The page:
Building a foundation for reading begins at a very early age and goes hand-in-hand with oral language development. From birth, children are immersed in language by the constant communication that goes on around them.
Six Essential Reading Strategies
Researchers have identified six essential reading strategies for developing comprehension abilities. Each strategy and teaching/learning activities which help not only children but also adult students (for example GED students.)The six strategies are:
- Making Connections
- Determining Importance
From the cooing and babbling of babies, to the two- and three-word sentences of two-year-old’s, to the fairly complex sentences of four-to-five-year-old’s, young children’s language usage grows by leaps and bounds in a relatively short span of time. Most children enter school with an amazing command of the language, and the ability to use that language to:
- Make requests
- Ask questions
- Share information
- Influence others’ behavior
- Entertain themselves and others
In short, children have learned to communicate effectively.
Talking to and with children develops their receptive and expressive skills using this language. As they refine and extend their language skills, children learn new words, new meanings for familiar words, and new ways of saying things. They develop an awareness of the sounds that make up spoken words and the ability to manipulate those sounds known as phonemic awareness. Adult students (GED test takers) benefit from this strategies too.
At the same time, young children gain many important concepts through the interchange of oral language and ideas.The following is quoted from Starting Out Right: A Guide to Promoting Children’s Reading Success published by the Committee on the Prevention of Reading Difficulties in Young Children, Commission on Behavioral and Social Sciences and Education, National Research Council, page 59.
- Recognizes specific books by cover.
- Pretends to read books.
- Understands that books are handled in particular ways.
- Enters into a book-sharing routine with primary caregivers.
- Vocalization play in crib gives way to enjoyment of rhyming language, nonsense work play, etc.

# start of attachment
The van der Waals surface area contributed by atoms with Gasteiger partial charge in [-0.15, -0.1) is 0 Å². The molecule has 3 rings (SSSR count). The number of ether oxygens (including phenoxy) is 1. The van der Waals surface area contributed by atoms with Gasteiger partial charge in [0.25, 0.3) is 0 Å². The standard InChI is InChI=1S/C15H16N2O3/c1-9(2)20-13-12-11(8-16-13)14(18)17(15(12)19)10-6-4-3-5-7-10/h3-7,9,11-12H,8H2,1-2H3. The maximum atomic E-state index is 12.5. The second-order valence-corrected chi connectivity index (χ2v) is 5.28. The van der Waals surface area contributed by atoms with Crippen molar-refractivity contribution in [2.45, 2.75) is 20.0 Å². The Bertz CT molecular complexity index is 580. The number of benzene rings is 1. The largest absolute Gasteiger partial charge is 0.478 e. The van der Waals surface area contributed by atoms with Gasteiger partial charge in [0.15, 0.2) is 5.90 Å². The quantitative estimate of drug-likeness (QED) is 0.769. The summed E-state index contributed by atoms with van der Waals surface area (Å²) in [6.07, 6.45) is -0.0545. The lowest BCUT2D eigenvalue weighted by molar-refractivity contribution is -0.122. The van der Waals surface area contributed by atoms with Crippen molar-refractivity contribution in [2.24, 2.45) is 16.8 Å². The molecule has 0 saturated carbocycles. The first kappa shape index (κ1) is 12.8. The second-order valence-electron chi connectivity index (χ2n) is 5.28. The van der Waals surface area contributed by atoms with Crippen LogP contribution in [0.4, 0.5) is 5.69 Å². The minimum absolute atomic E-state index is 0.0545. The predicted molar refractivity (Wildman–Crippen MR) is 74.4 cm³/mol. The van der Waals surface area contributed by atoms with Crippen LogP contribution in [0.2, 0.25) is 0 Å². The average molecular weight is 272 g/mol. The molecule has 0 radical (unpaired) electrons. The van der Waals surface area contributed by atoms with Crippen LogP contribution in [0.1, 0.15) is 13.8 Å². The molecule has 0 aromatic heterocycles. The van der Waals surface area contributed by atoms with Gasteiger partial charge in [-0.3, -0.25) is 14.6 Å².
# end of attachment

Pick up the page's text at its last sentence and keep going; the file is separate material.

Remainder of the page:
- Labels objects in books.
- Comments on characters in books.
- Looks at picture in book and realizes it is a symbol for real object.
- Listens to stories.
- Requests/commands adult to read or write.
- May begin attending to specific print, such as letters in names.
- Uses increasingly purposeful scribbling.
- Occasionally seems to distinguish between drawing and writing.
- Produces some letter-like forms and scribbles with some features of English writing.
Introduction to Assessment
Instruction and assessment have always been linked in the teaching of reading. The recent increase in the assessment of student learning has resulted in a wide array of various reading assessments-from standardized tests which make student achievement “easier” to report to the public; to portfolios, collections of student work kept over a period of time; and performance assessments which ask students to perform tasks in reading, writing, speaking, and listening, that they would be expected to do in the “real” world. Additionally, individual reading assessments provide teachers and parents with valuable information for student learning.
In order to assess reading comprehension that is strategic, interactive, engaging, and constructive, reading assessment must also reflect the idea that reading comprehension is a complex process which involves a more in-depth analysis of an individual student’s reading growth. Individual reading assessments, based on early literacy, word identification, and comprehension provide teachers and parents with the most valuable information for individual student learning.